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The Chicago martyrs
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The Chicago martyrs - Image 66. 1899. Special Collections, University of Houston Libraries. University of Houston Digital Library. Web. October 26, 2020. https://digital.lib.uh.edu/collection/scpamp/item/1725/show/1623.

Disclaimer: This is a general citation for reference purposes. Please consult the most recent edition of your style manual for the proper formatting of the type of source you are citing. If the date given in the citation does not match the date on the digital item, use the more accurate date below the digital item.

(1899). The Chicago martyrs - Image 66. Socialist and Communist Pamphlets. Special Collections, University of Houston Libraries. Retrieved from https://digital.lib.uh.edu/collection/scpamp/item/1725/show/1623

Disclaimer: This is a general citation for reference purposes. Please consult the most recent edition of your style manual for the proper formatting of the type of source you are citing. If the date given in the citation does not match the date on the digital item, use the more accurate date below the digital item.

The Chicago martyrs - Image 66, 1899, Socialist and Communist Pamphlets, Special Collections, University of Houston Libraries, accessed October 26, 2020, https://digital.lib.uh.edu/collection/scpamp/item/1725/show/1623.

Disclaimer: This is a general citation for reference purposes. Please consult the most recent edition of your style manual for the proper formatting of the type of source you are citing. If the date given in the citation does not match the date on the digital item, use the more accurate date below the digital item.

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Title The Chicago martyrs
Alternative Title The Chicago martyrs: the famous speeches of the eight anarchists in Judge Gary's court, October 7, 8, 9, 1886, and Reasons for pardoning Fielden, Neebe, and Schwab
Contributor (LCNAF)
  • Altgeld, John Peter, 1847-1902
  • Spies, August Vincent Theodore, 1855-1887
Publisher Free Society Publishing Co.
Place of Creation (TGN)
  • San Francisco, California
Date 1899
Subject.Topical (LCSH)
  • Haymarket Square Riot, Chicago, Ill., 1886
  • Anarchists
Subject.Name (LCNAF)
  • Fielden, Samuel, 1847-
  • Neebe, Oscar W., 1850-
  • Schwab, Michael, 1853-
Genre (AAT)
  • pamphlets
Language English
Type (DCMI)
  • Text
Original Item Extent 159 pages; [2] leaves of plates; 1 illustration; 1 portrait; 23 cm.
Original Item Location HX846.C4C43 1899
Original Item URL http://library.uh.edu/record=b8319999~S11
Original Collection Socialist and Communist Pamphlets
Digital Collection Socialist and Communist Pamphlets
Digital Collection URL http://digital.lib.uh.edu/collection/scpamp
Repository Special Collections, University of Houston Libraries
Repository URL http://libraries.uh.edu/branches/special-collections
Use and Reproduction This item is in the public domain and may be used freely.
File Name index.cpd
Item Description
Title Image 66
Format (IMT)
  • image/jpeg
File Name uhlib_21042507_065.jpg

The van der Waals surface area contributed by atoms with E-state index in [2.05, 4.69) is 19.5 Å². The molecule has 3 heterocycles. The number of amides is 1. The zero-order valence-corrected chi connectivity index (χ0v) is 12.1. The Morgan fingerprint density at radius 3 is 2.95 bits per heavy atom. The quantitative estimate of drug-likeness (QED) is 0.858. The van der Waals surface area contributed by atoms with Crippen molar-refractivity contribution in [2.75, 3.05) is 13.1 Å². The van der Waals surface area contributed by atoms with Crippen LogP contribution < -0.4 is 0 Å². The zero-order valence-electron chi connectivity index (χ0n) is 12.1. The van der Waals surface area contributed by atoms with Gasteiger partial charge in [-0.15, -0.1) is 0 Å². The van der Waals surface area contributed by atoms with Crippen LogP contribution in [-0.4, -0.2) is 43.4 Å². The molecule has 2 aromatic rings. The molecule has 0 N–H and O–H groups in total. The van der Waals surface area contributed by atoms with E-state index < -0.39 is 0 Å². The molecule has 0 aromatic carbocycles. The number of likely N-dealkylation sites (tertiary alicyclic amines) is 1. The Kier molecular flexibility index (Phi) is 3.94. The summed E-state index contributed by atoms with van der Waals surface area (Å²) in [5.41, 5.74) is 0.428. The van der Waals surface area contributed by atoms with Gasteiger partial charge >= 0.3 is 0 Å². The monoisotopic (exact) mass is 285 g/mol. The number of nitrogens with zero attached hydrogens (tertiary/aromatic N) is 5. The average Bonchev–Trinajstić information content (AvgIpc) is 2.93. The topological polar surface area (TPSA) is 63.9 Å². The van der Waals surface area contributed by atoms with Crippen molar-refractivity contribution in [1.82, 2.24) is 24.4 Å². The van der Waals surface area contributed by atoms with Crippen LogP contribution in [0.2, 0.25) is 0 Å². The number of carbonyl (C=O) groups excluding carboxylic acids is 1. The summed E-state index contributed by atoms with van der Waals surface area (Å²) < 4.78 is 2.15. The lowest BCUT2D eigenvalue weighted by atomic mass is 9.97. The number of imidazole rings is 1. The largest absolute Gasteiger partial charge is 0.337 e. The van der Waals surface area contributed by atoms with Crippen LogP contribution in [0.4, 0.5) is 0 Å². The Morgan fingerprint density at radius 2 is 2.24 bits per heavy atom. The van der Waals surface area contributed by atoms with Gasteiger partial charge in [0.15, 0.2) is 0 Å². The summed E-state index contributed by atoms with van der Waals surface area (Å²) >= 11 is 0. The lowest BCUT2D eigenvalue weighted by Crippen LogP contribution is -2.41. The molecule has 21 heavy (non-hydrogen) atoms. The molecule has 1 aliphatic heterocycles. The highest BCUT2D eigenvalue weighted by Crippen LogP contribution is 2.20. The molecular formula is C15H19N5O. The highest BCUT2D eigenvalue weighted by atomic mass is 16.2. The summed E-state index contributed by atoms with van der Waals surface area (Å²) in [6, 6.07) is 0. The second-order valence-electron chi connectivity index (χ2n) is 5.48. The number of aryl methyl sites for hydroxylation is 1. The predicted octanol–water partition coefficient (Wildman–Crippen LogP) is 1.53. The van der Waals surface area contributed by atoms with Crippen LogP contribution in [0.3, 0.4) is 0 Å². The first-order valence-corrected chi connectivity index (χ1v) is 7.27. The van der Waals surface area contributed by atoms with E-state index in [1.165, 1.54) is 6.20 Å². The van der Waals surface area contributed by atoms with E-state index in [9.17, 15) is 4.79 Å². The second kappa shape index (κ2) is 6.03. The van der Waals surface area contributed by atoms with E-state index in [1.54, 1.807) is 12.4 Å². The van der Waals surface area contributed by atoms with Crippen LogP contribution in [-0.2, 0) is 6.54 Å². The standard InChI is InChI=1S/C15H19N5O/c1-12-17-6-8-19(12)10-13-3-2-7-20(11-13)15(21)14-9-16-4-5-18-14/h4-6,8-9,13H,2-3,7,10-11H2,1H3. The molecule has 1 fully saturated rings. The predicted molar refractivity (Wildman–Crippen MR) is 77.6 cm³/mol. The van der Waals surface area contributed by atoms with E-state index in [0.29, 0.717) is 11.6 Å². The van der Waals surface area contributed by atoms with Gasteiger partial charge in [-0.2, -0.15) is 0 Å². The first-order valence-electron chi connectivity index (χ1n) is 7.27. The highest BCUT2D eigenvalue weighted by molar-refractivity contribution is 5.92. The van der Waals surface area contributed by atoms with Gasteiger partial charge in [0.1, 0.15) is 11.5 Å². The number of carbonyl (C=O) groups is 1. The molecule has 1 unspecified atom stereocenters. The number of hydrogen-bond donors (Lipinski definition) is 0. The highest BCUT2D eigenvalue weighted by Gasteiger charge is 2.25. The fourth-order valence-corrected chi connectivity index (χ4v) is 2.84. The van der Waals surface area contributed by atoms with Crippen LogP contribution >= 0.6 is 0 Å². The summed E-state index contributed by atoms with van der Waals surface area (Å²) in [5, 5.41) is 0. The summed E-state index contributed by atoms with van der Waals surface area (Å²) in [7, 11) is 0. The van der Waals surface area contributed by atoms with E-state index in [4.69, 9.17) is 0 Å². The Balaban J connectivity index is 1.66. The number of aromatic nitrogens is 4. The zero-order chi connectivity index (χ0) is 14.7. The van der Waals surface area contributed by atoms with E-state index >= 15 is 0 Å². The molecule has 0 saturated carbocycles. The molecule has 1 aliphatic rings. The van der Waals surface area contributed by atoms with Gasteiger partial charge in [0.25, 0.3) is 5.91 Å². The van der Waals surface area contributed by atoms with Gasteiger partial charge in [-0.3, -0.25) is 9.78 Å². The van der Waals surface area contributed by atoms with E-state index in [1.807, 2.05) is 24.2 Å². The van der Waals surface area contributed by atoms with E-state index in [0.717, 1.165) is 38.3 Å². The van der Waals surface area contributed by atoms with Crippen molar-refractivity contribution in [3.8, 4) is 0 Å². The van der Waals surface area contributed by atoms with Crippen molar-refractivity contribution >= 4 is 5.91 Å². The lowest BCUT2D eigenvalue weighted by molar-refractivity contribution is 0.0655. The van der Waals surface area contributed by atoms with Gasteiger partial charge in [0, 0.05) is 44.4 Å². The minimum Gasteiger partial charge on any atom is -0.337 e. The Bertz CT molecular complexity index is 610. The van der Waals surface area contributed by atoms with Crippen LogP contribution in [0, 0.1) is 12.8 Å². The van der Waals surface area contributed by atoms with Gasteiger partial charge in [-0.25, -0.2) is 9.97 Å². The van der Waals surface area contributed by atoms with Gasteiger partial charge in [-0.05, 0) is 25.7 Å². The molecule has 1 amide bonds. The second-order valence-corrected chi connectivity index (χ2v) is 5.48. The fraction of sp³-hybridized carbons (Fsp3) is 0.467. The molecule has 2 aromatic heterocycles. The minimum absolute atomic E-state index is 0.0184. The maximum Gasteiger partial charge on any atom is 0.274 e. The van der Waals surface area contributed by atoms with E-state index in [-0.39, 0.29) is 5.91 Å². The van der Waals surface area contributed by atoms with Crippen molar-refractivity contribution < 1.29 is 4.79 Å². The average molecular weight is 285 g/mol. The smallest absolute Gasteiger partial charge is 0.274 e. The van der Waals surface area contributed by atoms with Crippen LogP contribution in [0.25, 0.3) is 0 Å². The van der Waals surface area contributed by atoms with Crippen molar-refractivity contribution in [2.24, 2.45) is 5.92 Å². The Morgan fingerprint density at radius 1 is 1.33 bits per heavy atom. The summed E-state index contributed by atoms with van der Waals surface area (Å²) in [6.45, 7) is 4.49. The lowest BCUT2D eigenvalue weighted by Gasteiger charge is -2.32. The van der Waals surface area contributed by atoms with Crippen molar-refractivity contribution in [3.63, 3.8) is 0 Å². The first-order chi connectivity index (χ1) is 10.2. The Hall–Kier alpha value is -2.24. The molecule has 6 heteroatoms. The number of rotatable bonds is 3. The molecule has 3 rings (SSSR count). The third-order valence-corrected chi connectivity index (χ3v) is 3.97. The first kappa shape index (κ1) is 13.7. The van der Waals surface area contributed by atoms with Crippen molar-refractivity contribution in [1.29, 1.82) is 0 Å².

Transcript 58 ADDRESS OF SAMUEL FIELDEN. their principles." I have said before that we were not here to defend our principles. We were here to respond to the charge of murder. If we were guilty of murder wTe were guilty whether we had principles or not. After we got all our testimony in we were then told that we were being tried because we had no principles. What are the duties of a prosecuting attorney? The lawyers can give technical definitions, I suppose, but the general idea of the duties of a prosecuting attorney is—and I do not call in question the fact that they are necessary under our present social regulations—to see to it that no guilty man shall escape, if he can possibly prevent it. It is also the duty of the prosecuting attorney, as much as it is of the defendant's attorney, to see to it that no innocent man should suffer for any crime. Lawyers have a peculiar code of morals. Their success in their particular avocation depends upon their gaining suits. And I am afraid there are lawyers to be found who care little as to whether their suit is right or in the interest of justice and truth, so long as they can gain their case and make a reputation for themselves. Now, it is not the duty of the prosecuting attorney to take tfrat view of his position. And when I call upon your honor to go back and review the proceedings of the coroner's inquest, I also ask Mr. Grinnell to review them. I ask him to see whether any man testified at the coroner's inquest, with the events of the 4th of May fresh in his mind, that Fielden said on that night, "Here come the bloodhounds; you do your duty and I will do mine." I will state further that coroner Hertz came to me shortly after my incarceration in this building, and asked me to sign a synopsis which he had of the testimony given in the coroner's room, in which synopsis there was not one word of the kind attributed to me in this trial. We claim that the foulest criminal that could have been picked up in the slums of any city in Christendom, or outside of it, would never have been convicted on such testimony as has been brought in here if he had not been a dangerous man in the opinion of the privileged classes. We claim that we are convicted, not because we have committed murder. We are convicted because we were very energetic in advocacy of the rights of labor. I call your attention to a very significant fact—that on this day, at this time when the sentence of death is going to be passed on us, the Stock Yards employers have notified their employees that they will be required to work ten hours next Monday or they will Bhut down. I think it ia a logical conclusion to draw that these men think they have got a dangerous element out of the way now and they can return again to the ten-hour system. I know that I had considerable to do with the eight-hour question, although I only spoke once in that neighborhood, every man being a stranger to me—but I went down there in March previous and made an eight-hour speech and formed the nucleus of an eight-hour organization there, and the Stock Yards succeeded in starting the eight-hour system, though they have not been able to keep it up in its entirety. We claim we have done much. Mr. Neebe has told you of the advantages that have been gained by classes of workingmen in this city through his organization of Trades Unions for the purpose of getting a reduction of the hours of labor. If we have succeeded to the extent that he has told you, our lives will not have been spent in vain. W